Thursday, March 27, 2008

easement by proscription - maintenance of utility lines

Tomorrow begins with the Rotor Rooter guy cramming a camera up my butt. Needing to understand this unfortunate procedure, I queried that bastion of peerless-reviewed knowledge, wikipedia.

Let’s run the tape …

Colonoscopy is the endoscopic (end--, emphasis on end--) examination of the large colon and the distal part of the small bowel with a CCD camera or a fiber (I don’t get enough fiber, so I think this is a good thing) optic camera on a flexible tube passed through the anus (through … the … anus. This just isn’t right. It’s going in the wrong direction. Things that pass “through the anus” are supposed to be traveling north to south, not south to north. I do not approve.). It may (may? You mean I am being compromised and all you can give me is “may”? That is just not good enough. I do not approve.) provide a visual diagnosis (e.g. ulceration, polyps) and grants the opportunity for biopsy or removal of suspected lesions. Virtual colonoscopy, which uses 2D and 3D imagery reconstructed from computed tomography (CT) scans or from nuclear magnetic resonance (MR) scans, is also possible, as a totally non-invasive (yes, this is what I want. “Non-invasive” has a nice ring to it. Very melodic, like “cellar door.” Kinda rolls off the tongue. Could one say that the non-invasive procedure “may provide a visual diagnosis”? If so, please help me understand why we are losing the prefix. I do not approve.) medical test, although it is not standard and still under investigation (so is JFK's assassination. And did you see the article today about RFK’s shooting? Seems he was shot in the back, but Sirhan Sirhan (a dude so nice they named him twice) was in front of him. I have no problem with “still under investigation.” None whatsoever.) regarding its diagnostic abilities. Furthermore, virtual colonoscopy does not allow for therapeutic maneuvers such as polyp/tumor removal or biopsy (and if there is not a need for “therapeutic maneuvers” then there is not a need to invade me, now is there?) nor visualization of lesions smaller than 5 millimeters (I measured this. Five mm is small. Tiny, in fact. There’s like over 25 of them to the inch. I got no problem with missing these. We’ll catch them in five years when they grow bigger and your tech gets better.). If a growth or polyp is detected using CT colonography, a standard colonoscopy would still need to be performed (Duh. OK. So let’s do open heart surgery just in case there’s something there. If there is, we’re going to have to go in anyway. You people are cruel.). Colonoscopy can remove polyps smaller than one millimeter. Once polyps are removed, they can be studied with the aid of a microscope to determine if they are precancerous or not. (Yeha, whatever. All of a sudden, prefixes are important. Great.)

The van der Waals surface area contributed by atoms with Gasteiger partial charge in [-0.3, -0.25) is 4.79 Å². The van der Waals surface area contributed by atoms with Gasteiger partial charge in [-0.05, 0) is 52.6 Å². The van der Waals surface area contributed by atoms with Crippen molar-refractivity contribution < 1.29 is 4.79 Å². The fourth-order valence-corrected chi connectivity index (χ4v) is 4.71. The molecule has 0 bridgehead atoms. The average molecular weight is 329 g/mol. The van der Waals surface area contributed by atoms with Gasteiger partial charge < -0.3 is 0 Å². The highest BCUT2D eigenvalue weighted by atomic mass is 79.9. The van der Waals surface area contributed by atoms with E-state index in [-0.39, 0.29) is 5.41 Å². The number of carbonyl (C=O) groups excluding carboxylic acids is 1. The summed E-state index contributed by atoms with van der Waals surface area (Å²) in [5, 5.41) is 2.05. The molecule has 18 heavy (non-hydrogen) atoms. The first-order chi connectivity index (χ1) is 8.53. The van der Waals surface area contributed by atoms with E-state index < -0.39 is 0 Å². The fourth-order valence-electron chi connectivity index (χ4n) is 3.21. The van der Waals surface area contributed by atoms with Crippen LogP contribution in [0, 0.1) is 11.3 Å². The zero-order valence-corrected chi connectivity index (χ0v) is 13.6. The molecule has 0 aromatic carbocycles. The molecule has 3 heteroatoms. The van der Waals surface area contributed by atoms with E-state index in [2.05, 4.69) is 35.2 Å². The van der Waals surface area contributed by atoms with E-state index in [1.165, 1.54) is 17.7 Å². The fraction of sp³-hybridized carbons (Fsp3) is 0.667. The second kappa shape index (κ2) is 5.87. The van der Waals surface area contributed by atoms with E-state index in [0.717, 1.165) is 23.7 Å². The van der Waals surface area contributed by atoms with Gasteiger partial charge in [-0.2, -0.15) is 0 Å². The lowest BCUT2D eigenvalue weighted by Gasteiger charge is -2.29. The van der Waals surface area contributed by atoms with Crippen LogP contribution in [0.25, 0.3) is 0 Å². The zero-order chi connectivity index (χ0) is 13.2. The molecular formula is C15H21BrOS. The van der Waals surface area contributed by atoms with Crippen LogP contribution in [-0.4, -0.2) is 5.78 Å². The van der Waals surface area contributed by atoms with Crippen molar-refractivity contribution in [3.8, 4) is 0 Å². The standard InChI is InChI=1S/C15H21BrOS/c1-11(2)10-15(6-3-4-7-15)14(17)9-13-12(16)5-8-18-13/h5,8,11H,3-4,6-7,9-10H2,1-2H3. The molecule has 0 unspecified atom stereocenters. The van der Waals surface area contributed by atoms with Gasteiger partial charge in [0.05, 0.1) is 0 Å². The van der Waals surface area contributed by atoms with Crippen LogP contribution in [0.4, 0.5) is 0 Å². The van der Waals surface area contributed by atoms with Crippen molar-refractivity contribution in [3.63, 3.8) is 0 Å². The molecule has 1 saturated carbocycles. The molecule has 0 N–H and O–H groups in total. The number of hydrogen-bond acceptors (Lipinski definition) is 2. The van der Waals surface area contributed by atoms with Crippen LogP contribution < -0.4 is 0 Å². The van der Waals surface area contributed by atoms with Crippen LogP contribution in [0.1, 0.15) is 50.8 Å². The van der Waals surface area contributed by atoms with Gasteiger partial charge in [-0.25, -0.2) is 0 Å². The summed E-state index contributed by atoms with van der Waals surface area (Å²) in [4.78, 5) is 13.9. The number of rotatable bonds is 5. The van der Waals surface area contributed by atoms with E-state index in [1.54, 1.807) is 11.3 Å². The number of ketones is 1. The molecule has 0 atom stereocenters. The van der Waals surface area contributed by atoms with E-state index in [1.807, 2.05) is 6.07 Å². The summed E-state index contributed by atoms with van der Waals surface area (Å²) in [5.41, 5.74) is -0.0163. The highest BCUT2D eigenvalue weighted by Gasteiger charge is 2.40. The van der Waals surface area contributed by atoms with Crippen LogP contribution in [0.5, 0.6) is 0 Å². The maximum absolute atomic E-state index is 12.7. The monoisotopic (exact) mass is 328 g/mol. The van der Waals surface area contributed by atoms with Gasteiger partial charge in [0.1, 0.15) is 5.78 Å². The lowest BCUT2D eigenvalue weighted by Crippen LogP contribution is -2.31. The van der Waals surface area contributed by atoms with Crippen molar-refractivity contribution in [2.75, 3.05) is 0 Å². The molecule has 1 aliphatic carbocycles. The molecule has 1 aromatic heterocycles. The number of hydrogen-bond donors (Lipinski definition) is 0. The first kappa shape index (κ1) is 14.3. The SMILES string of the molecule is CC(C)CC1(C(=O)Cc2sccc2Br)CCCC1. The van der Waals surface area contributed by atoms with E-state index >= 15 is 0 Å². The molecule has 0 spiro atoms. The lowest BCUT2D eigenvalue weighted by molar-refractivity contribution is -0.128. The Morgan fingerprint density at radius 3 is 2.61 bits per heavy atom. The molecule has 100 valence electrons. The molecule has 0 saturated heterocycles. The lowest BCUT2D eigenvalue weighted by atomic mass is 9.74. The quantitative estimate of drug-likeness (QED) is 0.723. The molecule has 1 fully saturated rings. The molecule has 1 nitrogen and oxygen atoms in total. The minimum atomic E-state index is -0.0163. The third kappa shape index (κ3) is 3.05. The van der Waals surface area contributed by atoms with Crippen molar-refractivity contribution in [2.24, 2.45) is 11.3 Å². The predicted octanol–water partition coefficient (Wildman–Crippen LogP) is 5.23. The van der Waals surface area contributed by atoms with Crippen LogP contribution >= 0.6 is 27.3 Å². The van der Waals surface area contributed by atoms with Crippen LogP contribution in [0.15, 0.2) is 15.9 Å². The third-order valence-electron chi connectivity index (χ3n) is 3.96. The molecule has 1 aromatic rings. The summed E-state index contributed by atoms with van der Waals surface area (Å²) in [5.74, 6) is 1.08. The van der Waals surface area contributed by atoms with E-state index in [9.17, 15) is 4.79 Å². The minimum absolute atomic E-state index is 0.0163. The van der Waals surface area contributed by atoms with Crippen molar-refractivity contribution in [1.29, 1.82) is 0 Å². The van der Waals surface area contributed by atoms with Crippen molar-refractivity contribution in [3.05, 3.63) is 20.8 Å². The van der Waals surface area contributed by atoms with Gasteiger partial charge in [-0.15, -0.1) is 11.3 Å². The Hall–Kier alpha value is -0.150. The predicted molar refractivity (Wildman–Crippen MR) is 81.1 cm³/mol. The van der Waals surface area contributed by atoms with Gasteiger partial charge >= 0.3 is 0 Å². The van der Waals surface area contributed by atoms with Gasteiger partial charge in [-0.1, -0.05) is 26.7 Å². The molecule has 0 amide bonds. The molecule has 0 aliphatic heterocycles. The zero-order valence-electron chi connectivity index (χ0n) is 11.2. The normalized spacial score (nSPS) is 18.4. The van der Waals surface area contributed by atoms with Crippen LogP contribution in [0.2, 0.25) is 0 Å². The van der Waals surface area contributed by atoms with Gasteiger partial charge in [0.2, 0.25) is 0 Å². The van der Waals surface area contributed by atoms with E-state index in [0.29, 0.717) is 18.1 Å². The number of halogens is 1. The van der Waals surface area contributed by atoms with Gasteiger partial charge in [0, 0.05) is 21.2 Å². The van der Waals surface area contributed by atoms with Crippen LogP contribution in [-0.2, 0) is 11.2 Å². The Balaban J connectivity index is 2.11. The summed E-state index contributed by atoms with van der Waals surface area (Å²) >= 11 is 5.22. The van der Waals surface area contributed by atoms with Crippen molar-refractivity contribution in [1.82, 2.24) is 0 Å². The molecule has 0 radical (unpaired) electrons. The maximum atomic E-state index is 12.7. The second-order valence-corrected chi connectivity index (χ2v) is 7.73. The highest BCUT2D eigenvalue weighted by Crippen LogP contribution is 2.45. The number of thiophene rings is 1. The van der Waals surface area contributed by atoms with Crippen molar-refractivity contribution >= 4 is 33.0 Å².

Colonoscopy is similar but not the same as sigmoidoscopy (in case you haven’t been reading and taking notes, Sigmoid left the building several years ago). The difference between colonoscopy and sigmoidoscopy is related to which parts of the colon each can examine. Sigmoidoscopy allows doctors to view only the final two feet of the colon (that’s true), while colonoscopy allows an examination of the entire colon, which measures four to five feet in length (WHAT?!? FIVE FEET! Are you nuts? This is humiliating and totally unnecessary). Often a sigmoidoscopy is used as a screening procedure for a full colonoscopy. In many instances a sigmoidoscopy is performed in conjunction with a fecal occult blood test (FOBT), which can detect the formation of cancerous cells throughout the colon. (Yeah, OK, whatever. Where’s my Fleets?)

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